Harlem 100 Kicks Off Second Phase of the Celebration Online
The Harlem Renaissance 100, a multi-year celebration that commemorates the centennial of the Harlem Renaissance and the artistic brilliance that was its signature, launched in February of this year. Organizers announced that the second phase of the celebration will take place online with virtual salons and events over the summer and beyond.
Spearheaded by Harlem One Stop, an unprecedented partnership comprised of more than 40 of Harlem’s most esteemed cultural institutions will not only celebrate the centennial and its cultural legacy, but also spotlight the vibrancy and creative energy of today’s Harlem in an effort to inspire the next generation of artists.
“The purpose of Harlem Renaissance 100 is to inform, educate and reconnect communities to the momentous movement that made Harlem world-renowned then and which still resonates today,” said Yuien Chin, executive director, Harlem One Stop. “We are so excited to be able to continue this next phase of the initiative. With so much going on in the country particularly surrounding the Black experience in America, we felt it was only right to continue to present events under the festival and to carry forth in the spirit of what the Harlem Renaissance represented–which was the resiliency and brilliance and contributions of African Americans to American culture. Also, now that we are going virtual, it will allow the celebration to truly go global and to reach audiences all over the world.”
The kick off began on June 12th with the Uptown People's Assembly: Facing the Raging Pandemics presented by the Wallach Art Gallery. The event, a 12-hour participatory livestream, was organized in response to the double pandemics of COVID-19 and the recent racist killings of Black people by police officers, which sparked widespread civic unrest. The livestream was designed to provide a space for generative listening and sharing at a time of crisis and change.
Other events were held later that week as part of the kick off. The Harlem Chamber Players presented Langston and Beethoven | Black and Proud with Terrance McKnight and Kyle Walker on June 14th. The Bearden Foundation in collaboration with Harlem School of the Arts and the Museum at the Fashion Institute presented on June 16 Puttin’ on the Ritz: Fashion and the Harlem Renaissance: A Conversation with Camara Holloway and Elizabeth Way.
Programming continues on June 28th when Harlem One Stop presents A Conversation with Yuval Taylor, author of Zora and Langston: A Story of Friendship and Betrayal.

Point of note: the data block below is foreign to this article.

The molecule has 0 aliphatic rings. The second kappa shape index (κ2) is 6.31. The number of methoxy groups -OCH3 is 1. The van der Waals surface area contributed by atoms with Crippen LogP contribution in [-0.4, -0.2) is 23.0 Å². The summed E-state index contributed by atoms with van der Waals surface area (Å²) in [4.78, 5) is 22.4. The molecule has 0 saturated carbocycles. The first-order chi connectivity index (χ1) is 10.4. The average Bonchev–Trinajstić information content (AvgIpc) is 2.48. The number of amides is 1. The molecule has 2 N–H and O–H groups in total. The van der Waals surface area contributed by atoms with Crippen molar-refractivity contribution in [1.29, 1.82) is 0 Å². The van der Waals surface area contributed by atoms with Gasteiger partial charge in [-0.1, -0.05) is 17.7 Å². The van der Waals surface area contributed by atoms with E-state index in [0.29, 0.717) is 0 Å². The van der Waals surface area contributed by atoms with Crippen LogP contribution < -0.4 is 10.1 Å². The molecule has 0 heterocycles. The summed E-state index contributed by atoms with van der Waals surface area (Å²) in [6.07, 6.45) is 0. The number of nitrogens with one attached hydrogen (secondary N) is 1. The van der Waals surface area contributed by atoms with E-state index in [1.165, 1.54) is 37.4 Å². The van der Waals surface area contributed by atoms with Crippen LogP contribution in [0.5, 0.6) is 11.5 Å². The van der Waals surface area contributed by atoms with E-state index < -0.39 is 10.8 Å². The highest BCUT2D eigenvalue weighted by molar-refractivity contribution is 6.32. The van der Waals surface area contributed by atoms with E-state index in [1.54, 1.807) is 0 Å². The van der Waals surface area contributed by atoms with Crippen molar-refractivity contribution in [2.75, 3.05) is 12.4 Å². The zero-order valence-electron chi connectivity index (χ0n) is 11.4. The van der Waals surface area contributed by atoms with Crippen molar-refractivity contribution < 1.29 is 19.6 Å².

Harlem Renaissance 100 Virtual Events
Harlem Summer Arts Experience
Harlem School of the Arts
In celebration of the 100th anniversary of the Harlem Renaissance, Harlem School of the Arts will present a four-week virtual camp that transports young artists to the Harlem Renaissance! Children ages 5-18 are invited to sing, dance, act and design!
A Concert for Justice
Harlem Opera Theater
July 12, 4:00 pm
In celebration of the 100th anniversary of the Harlem Renaissance, the Harlem Opera Theater will present a tribute to the 90th anniversary of the birth of Dr. Martin Luther King, Jr.
'The Importance of Being Earnest'
Harlem Shakespeare Festival
July 26, 4:00 pm
In celebration of the 100th Anniversary of the Harlem Renaissance, the Harlem Shakespeare Festival in partnership with the Harlem Cultural Collaborative present The Importance of Being Earnest set in 1920s Harlem. With high style, dynamic dialogue and the music that changed a nation, two young gentlemen, living in Harlem and Westchester, have taken to bending the truth in order to put some excitement into their lives. Things start to go awry when they end up together at a country estate. The cast of nine classically trained actors of color will provide a glimpse at America’s Black bourgeoisie in Oscar Wilde’s fun-loving and hilarious comedy of manners.
Harlem Architecture: Colonial & Modernism with John Reddick
Morris Jumel Mansion
August 9, 4:00 pm
In this engaging lecture, architect and historian John Reddick will explore the colonial aesthetic in Harlem’s early “modern” architecture and consider how it served as a backdrop to the jazz age. Discussing select local early 20th-century designs, such as the Roger Morris Apartments (555 Edgecombe) and Colonial Parkway Apts. (409 Edgecombe). Reddick will place these “Dark Towers” in the context of Harlem’s architecture and social status.
The Wallach Art Gallery
August 23 (tentative)
In celebration of the Harlem Renaissance centennial, the second iteration of the Wallach Art Gallery’s Uptown triennial, Uptown 2020, will present works by contemporary artists who have been inspired by modernism. Contemporary works will be exhibited alongside several historical works.
Several exemplary objects from the Harlem Renaissance will make up the historical component of the Uptown 2020 exhibition, including: Alain Locke’s seminal publication of The New Negro; an early edition of God’s Trombones: Seven Negro Sermons in Verse by James Weldon Johnson and illustrated by Aaron Douglas; Harlem Hospital WPA murals by Charles Alston, Alfred Crimi, Vertis Hayes, and Georgette Seabrooke; a sculpture by Augusta Savage, and a photograph by James Van Der Zee. The rise of jazz music during the era of the Harlem Renaissance will be explored via a tableau of sound recordings, photographs, and a set model by Joseph Urban for the 1929 Ziegfeld Theatre production of Show Girl featuring Duke Ellington and his Cotton Club Orchestra. This event is free and open to the public.